Finally, they spoke of perseverance as sure — not, of course, because the redeemed are so strong, but because of the hands that hold them. As the synod’s delegates considered whether God’s people could finally fall away from him, they wrote, “With respect to themselves this not only easily could happen but also undoubtedly would happen; but with respect to God it cannot possibly happen” (V.8). Left to ourselves, perseverance is impossible; left to God, it is unquestionable.
With these five points, the synod raised a garrison around “the purity of doctrine,” especially the doctrine of God’s free and sovereign grace in salvation.
Peace of the Church
Some two centuries after the Synod of Dort, the poet Samuel Taylor Coleridge would describe Calvinism as a lamb in wolf’s skin: “cruel in the phrases,” but “full of consolation for the suffering individual” (Reformation Spirituality, 23). Perhaps we too heard cruelty in phrases like “unconditional election” and “total depravity” — until we lifted the skin off these phrases to find consolation as soft as wool. At every point, Dort labored to bring such consolation near.
Take as an example the synod’s teaching on election. Dort was no gathering of overzealous Calvinists, ready to preach the doctrine of election to every passerby. They write, “This teaching must be set forth with a spirit of discretion, in a godly and holy manner, at the appropriate time and place, without inquisitive searching into the ways of the Most High” (I.14). How many of us have taken precisely the opposite approach of the one outlined here?
The delegates at Dort handled the doctrine of election delicately, knowing how easily it could send the scrupulous into a maze of introspection. They even took the time to address those tender souls who are likely to “stand in fear” of this teaching, reminding them that “our merciful God has promised not to snuff out a smoldering wick or break a bruised reed [Isaiah 42:3]” (I.16).
With such dangers set aside, God’s people may find, to their astonished joy, that election “provides holy and godly souls with comfort beyond words” (I.6). Rightly applied, the Canons of Dort embolden anxious Christians to approach their Father’s throne, and from it to venture out into the world feeling loved, assured, and safe in his omnipotent grace.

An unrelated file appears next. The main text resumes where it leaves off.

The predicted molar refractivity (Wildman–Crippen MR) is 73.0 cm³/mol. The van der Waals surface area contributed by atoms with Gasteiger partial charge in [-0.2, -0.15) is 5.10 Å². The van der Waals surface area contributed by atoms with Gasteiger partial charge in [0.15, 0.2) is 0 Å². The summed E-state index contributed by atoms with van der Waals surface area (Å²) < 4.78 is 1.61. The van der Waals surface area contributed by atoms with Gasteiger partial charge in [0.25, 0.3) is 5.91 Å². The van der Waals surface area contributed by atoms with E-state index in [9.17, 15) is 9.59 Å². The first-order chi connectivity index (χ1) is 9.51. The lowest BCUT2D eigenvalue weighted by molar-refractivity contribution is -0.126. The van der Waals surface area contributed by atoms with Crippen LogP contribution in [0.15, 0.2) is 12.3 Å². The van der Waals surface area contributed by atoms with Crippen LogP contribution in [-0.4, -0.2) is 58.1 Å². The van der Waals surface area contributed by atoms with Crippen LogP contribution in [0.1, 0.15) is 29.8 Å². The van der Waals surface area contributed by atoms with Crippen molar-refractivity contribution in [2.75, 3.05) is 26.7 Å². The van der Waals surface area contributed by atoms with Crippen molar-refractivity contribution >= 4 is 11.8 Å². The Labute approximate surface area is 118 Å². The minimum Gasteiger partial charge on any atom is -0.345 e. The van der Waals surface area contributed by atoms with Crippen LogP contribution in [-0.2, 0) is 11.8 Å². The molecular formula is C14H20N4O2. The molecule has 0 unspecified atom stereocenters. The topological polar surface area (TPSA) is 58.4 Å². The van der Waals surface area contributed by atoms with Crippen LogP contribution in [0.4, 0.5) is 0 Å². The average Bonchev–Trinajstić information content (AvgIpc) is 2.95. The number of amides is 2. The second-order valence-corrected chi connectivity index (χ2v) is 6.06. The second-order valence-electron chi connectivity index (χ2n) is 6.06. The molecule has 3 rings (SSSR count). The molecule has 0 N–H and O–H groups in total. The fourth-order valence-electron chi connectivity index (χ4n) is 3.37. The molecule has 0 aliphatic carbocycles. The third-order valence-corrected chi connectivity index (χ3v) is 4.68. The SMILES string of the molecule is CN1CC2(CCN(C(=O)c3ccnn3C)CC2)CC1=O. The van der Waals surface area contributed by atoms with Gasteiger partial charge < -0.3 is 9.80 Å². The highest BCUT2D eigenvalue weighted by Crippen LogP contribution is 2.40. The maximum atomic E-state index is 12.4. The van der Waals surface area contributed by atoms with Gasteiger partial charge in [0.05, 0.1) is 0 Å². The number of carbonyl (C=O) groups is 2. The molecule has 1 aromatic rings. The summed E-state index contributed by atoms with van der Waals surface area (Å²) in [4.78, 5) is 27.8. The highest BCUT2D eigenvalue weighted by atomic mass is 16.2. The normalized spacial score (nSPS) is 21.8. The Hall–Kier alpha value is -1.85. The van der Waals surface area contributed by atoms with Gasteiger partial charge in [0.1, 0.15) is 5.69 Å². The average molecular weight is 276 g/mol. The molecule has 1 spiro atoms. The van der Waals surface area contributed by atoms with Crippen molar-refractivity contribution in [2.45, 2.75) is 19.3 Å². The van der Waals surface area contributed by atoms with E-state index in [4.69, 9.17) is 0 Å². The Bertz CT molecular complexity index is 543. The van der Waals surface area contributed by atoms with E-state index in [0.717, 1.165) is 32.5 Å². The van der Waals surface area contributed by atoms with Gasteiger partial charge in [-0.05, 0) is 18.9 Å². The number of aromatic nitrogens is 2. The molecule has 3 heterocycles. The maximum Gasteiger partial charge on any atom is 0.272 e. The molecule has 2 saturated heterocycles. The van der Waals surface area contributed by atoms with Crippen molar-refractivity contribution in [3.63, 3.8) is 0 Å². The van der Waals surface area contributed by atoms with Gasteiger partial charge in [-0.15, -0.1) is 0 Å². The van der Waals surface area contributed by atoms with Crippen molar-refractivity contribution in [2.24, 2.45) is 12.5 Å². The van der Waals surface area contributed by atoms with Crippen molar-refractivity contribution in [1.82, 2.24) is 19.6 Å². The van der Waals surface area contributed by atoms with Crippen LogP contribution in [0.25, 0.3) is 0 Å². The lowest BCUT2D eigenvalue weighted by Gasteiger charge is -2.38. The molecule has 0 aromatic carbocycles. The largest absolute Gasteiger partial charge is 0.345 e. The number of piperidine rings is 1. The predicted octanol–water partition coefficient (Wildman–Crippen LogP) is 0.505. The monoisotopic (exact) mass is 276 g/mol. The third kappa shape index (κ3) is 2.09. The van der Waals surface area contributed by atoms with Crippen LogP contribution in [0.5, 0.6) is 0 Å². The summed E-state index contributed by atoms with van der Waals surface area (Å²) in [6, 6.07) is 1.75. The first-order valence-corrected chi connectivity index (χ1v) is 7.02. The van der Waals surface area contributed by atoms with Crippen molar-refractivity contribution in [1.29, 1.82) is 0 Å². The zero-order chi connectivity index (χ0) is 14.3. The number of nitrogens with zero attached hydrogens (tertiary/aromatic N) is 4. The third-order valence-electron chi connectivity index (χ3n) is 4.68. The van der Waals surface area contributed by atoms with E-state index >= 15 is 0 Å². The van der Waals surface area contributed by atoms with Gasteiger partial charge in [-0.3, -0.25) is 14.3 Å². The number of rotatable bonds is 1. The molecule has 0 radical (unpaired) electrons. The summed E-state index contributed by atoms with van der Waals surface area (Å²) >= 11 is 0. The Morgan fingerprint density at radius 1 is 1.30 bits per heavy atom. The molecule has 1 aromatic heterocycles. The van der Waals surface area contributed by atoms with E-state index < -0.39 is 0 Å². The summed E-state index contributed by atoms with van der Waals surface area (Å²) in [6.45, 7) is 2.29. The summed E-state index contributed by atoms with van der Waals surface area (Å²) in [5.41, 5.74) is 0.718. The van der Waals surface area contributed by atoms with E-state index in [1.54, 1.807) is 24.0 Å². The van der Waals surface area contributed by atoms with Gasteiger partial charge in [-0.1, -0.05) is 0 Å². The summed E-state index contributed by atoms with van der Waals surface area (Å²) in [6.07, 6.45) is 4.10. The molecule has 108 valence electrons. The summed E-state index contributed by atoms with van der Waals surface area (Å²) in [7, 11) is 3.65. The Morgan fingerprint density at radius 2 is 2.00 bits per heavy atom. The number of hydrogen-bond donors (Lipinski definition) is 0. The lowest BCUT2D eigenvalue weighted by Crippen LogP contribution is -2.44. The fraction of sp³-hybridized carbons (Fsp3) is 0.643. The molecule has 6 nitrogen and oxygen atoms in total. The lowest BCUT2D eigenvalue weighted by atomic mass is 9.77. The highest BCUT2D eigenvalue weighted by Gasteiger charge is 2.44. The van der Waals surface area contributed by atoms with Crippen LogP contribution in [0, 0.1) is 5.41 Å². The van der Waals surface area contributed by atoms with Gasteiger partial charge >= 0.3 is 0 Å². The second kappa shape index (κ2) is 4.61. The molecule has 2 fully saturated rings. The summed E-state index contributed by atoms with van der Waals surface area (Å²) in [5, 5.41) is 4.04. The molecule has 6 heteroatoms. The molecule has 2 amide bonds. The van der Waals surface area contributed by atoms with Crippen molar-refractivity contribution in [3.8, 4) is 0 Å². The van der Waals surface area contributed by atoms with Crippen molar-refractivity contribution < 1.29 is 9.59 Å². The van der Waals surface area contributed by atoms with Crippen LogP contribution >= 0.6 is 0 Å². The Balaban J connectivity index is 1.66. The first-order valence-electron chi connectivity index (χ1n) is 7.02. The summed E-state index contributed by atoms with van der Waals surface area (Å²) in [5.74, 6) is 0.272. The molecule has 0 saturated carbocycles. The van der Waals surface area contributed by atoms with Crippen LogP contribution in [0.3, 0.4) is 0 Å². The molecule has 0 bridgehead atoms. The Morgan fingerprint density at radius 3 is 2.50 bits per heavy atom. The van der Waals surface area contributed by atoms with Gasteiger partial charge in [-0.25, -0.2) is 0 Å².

Glory of God
Beyond the purity of doctrine and the peace of the church, those gathered at Dort believed that the glory of God was at stake in the Arminian controversy. They were convinced that one set of doctrines diminished the glory of God, while the other displayed it — that one set split salvation’s applause between God and men, while the other made God all in all.
How so? J.I. Packer traces the effects of the Arminians’ doctrines upon the Christian mind:
Our minds have been conditioned to think of the cross as a redemption which does less than redeem, and of Christ as a Savior who does less than save, and of God’s love as a weak affection which cannot keep anyone from hell without help, and of faith as the human help which God needs for this purpose. (Quest for Godliness, 137)
“Rightly applied, the Canons of Dort embolden anxious Christians to approach their Father’s throne.”
The suggestion that we have the final, decisive say in salvation may offer some comfort; it may prevent the pride of man from that total collapse to which the Canons of Dort subject it. But in the end, “the good pleasure of God and the merits of Christ are robbed of their effectiveness” (“Rejection of Errors,” I.3). Or as Packer goes on to write, “The enthroned Lord is suddenly metamorphosed into a weak, futile figure tapping forlornly at the door of the human heart, which he is powerless to open” (143).
The Synod of Dort does not give us a God who merely invites, offers, knocks, and then waits for our response. It gives us the true God, who is better by far: one who demolishes strongholds, raises dead bones to life, speaks light into darkness, and so breaks open the closed door of our hearts that we cannot help running to him as our exceeding joy. As the apostle says, “To him be glory forever. Amen” (Romans 11:36).
When we follow TULIP back to its native soil, we get a better sense of its position within the garden of Reformed theology. We find, on the one hand, that the Canons of Dort are not a systematic summary of Calvinism; instead, they address a few key themes in the Bible’s doctrine of salvation, as fit the Dutch church’s purpose during a time of crisis. For a broader summary of Calvinism, we would need to consult documents such as the Belgic Confession or the Westminster Confession of Faith. In that sense, as Robert Godfrey notes, “Calvinism has many more points than five.”
In another sense, however, we may appropriately say that the five points grow out of one central, unifying concern. As Packer writes, “Of Calvinism there is really only one point to be made in the field of soteriology: the point that God saves sinners” (Quest for Godliness, 130).
God saves sinners: he saves them in eternity past through unconditional election, he saves them at the cross through definite atonement, he saves each of them at a specific moment through effectual calling, and he will save them to the uttermost through grace-driven perseverance. Perhaps, then, we would do just as well to call ourselves one-point Calvinists, happy to declare with those at Dort that, from first to last, from eternity to eternity, salvation belongs to the Lord.